Historylinks Blog Anniversary
The first anniversary of the historylinksdornoch blog was celebrated on Friday 10 January 2014. The blog is a collaborative project between the Centre for History at the University of the Highlands and Islands and Historylinks Museum.
The blog investigates the history and archaeology of places within a thirty mile radius of Dornoch. Posts over the past year have ranged from a study of medieval placenames, a case of 'child murder' at Inveran, reports of a fieldtrip to the Strath of Kildonan and a 'lunatic' imprisoned in Tain. Several posts have explored the adventures of local people who ventured a far as India, Canada or the United States.
In its first year there have been 37 posts attracting 5,031 views and visitors from 53 countries, predominantly the UK, but from as far afield as Canada, Australia, USA, New Zealand and South Africa.
The posts provide a fascinating insight to the social fabric of south east Sutherland and northeast Ross-shire in times past. Dr Elizabeth Ritchie, a history lecturer at the University of the Highlands and Islands and member of the Historylinks Museum Committee, edits the blog. In addition to her own research and writing for the blog, she has been successful in attracting posts from researchers based in Aberdeen, Stirling, Dundee and Edinburgh. Several of her students on the Masters degree in Highlands and Islands History have developed research on the local area and have contributed their findings to the blog. Local experts, such as the curator of Historylinks, have also contributed.
The blog is complementary to Historylinks Museum's web presence which has been progressively enhanced in the last few years. Before 2005 the museum's website was rudimentary and did not attract many visitors. The website now provides details about the museum and its permanent displays, Dornoch Roll of Honour Memorial pages added in 2009, and quarterly 'What's New' reports on Dornoch Heritage Society and Historylinks Museum activity.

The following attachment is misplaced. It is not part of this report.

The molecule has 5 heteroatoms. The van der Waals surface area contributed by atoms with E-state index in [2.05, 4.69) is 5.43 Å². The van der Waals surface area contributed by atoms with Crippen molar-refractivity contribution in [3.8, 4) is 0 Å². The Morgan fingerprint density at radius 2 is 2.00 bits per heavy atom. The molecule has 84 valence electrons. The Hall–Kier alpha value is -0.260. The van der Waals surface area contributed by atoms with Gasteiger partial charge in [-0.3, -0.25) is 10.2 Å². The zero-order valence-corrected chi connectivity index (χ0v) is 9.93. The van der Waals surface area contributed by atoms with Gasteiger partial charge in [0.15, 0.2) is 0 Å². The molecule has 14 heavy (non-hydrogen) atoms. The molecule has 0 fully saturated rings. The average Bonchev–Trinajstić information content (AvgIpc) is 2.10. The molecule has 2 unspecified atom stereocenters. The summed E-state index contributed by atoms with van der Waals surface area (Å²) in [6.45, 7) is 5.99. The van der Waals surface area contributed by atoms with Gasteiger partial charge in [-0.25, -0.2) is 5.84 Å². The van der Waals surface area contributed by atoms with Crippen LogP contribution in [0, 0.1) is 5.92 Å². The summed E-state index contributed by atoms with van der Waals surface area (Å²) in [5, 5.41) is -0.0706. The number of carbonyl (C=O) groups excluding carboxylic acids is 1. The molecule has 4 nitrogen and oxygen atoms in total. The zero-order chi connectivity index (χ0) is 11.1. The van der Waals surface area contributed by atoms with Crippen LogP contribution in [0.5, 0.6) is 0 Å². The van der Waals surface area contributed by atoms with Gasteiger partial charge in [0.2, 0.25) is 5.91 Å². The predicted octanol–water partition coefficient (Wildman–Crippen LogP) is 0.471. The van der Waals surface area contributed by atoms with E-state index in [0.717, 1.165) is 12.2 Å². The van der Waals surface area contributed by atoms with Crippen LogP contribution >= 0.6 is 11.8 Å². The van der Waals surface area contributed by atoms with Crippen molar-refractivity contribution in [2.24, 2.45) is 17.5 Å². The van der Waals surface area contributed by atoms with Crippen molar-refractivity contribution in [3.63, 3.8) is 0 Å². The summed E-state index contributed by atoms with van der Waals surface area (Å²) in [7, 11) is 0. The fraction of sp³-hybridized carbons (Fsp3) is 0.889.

In 2008 the Historylinks Archive was launched providing a first class archive of old photos, postcards, documents and artefacts held by the museum. The Historylinks Archive 'Introduction' (which, if not immediately available when accessing the website, may be opened using the link at bottom right of the Home Page) provides a running total of the number of 'Picture Pages' and user 'comments', many of which have added information about people and places, leading to updating of the museum catalogue records.
Anniversaries help to focus our attention on significant events. In 2014 there were two local anniversaries . The spring marked a two century milestone since the intrepid emigrants from Kildonan, who had overwintered near Churchill, Manitoba, walked and canoed their way south through hundreds of miles of lakes and snowy forest to reach Red River, today's Winnipeg. This remarkable feat of determination was commemorated with two guest blog posts from eminent historians James Hunter and Marjory Harper. The better-known anniversary was, of course, the hundred-year anniversary of the outbreak of the First World War. In 2008 the museum was fortunate to acquire the 'Captain Rose Collection' which included a handwritten war diary from July to October 1914 and three photograph albums. The diary and accompanying photographs provide an intriguing insight to the British Expeditionary Force action in the early phase of the war and the website version of the diary includes some historical summaries and maps to give context, particularly about the retreat from Mons. Uploading the diary online led to a remarkable event. In February 2011 Mrs Stella Barber emailed, seeking contact with the descendants of Capt Rose. She explained that her father, Corporal Arthur Honeyball, had served with the Cameronians and he had recorded his experiences, including an account of the action on 22 October 1914 in which Capt Rose was killed. Corporal Honeyball was trying to move Captain Rose to safety after he was first injured, when he received a second fatal shot, dying in the arms of Corporal Honeyball.
It is anticipated that the blog will run for another two years, promoting research into the region and making publically available stories of the people and places around Dornoch which, until now, have sat dustily in archives and attics.